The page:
Being green is good business

The big yellow machine is eating its way through polluted layers of offshore waste, breaking down hazardous substances, and spitting out clean soil.


Environmental services are growing as the global market for eco-industries is expected to double over the next ten years. But turning waste into a resource through re-use and recycling, requires appropriate technology.

“All the waste ends up in this nice yellow machine and becomes green,” says Cristina Caluianu.

She is the project consultant for Oil Depol who implemented the project: ‘Decon Technologies for a Greener Environment'.

The machine transforms oil and gas polluted soils into environmental soil through bioremediation, a waste management technique that uses naturally occurring organisms to break down hazardous substances into less toxic or non toxic substances.

See the video on YouTube.

Want to know more about our commitment to Green Industry Innovation? Download our brochure here!

Two days instead of two months

“This technology is amazing, think of all the pollution that will be spared,” says Adrian Rosu, the technical manager of ‘DECON’.”

He is talking about the new technology within the field of sewerage that makes it possible to clean, inspect, repair and cut the lateral connection within a pipe in just two days, compared to what used to be a two months’ job.

This cutting robot makes it possible to cut the lateral connection within a pipe without human recourses. Photo Credit: Oil Depol

“With this technology, it is no longer necessary to shut down a whole street or block for many months. It reduces the amount of pollution and improves the working conditions,” says Adrian. 

With the introduction of new UV sewerage rehabilitation services and bioremediation services the project aims to help chemically polluting industries, public and private owners of sewage systems, construction companies, and entrepreneurs to become more conscious of the environment.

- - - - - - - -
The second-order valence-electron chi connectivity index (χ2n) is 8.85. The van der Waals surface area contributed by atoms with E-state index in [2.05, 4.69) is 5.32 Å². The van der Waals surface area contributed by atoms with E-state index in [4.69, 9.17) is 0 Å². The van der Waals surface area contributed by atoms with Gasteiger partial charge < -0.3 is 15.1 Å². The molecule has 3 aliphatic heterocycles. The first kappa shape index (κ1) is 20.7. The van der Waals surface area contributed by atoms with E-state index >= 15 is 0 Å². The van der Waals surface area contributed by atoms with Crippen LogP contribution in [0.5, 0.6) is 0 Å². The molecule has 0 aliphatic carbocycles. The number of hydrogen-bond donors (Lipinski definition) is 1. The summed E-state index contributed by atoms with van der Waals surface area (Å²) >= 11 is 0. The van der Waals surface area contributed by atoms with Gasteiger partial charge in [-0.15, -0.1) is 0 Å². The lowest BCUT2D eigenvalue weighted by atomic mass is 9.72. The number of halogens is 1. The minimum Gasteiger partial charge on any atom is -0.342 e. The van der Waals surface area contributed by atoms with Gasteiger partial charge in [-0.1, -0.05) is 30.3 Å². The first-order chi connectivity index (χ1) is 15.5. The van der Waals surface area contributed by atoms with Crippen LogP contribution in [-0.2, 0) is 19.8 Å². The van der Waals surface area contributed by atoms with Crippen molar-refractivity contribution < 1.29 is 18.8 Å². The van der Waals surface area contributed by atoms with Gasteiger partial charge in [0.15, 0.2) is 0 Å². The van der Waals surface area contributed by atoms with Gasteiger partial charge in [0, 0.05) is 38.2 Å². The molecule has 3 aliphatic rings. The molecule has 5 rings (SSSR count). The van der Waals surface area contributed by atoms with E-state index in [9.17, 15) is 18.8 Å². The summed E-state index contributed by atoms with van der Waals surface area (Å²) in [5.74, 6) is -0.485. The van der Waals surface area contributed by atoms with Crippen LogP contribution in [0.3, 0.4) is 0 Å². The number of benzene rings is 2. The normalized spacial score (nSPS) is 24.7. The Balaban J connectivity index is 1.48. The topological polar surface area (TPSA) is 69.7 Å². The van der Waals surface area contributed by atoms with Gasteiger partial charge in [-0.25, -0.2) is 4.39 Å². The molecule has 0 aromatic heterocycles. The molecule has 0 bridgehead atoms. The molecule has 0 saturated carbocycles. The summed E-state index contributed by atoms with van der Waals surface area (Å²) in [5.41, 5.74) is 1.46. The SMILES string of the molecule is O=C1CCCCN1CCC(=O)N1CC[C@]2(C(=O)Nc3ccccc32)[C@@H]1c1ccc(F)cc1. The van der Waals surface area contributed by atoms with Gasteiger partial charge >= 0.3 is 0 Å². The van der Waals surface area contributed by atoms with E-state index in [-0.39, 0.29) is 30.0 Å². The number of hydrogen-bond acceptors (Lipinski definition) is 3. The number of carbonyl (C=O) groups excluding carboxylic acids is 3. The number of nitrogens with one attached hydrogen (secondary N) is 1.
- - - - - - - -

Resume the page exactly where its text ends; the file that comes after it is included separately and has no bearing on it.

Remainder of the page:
Cheaper to be green

In 2014, only 50,000 tons of soil were bioremediated in Romania. In 2015, however, 115,000 tons went through the greening process. With new investments in green technology, Oil Depol reduced the amount of pollution.

“It is never too expensive to invest in green technologies,” Adrian says. 

However, Oil Depol has experienced some difficulties in convincing enterprises to invest in green technology. 

“It is cheaper and faster in a long term perspective, but people are not eager to use new technologies. It may take a while, but we spare no efforts to show the public what green really means,” says Adrian.

Oil Depol thinks the new requirements from the European Union make it profitable to be green in a long term perspective. Photo Credit: Oil Depol

Cristina thinks globalisation is forcing enterprises to become green.

“The regulations from the European Union increase every year. Fortunately, there is more interest in funding. The Norway Grants make it possible to create green niches like Oil Depol. It develops slowly, but it is growing,” says Cristina.

A successful cooperation with Norway

The project was partly financed through the Norway Grants with the overall objective to generate less waste, and implemented in cooperation with Innovation Norway.

Simona Lipan, project assistant, Cristina Caluianu, project consultant and Adrian Rosu, technical manager, are happy with the final results. Photo Credit: Maria Knoph Vigsnaes/FMO

“The dialogue with Innovation Norway was great. It was an equal partnership, and they were consistent in what was required and also available for questions. We are happy with the communication,” says Cristina.

Innovation Norway is satisfied with the project’s results:

“The results turned out better than expected. The project managed to introduce a new innovative green service and was also able to improve the existing green services by doubling the yearly capacity for bioremediation contaminated soil,” says Anne Lise Rognlidalen, Programme Manager at Innovation Norway.

Read more about the 'Green Industry Innovation' programme in Romania

Read more about the EEA and Norway Grants to Romania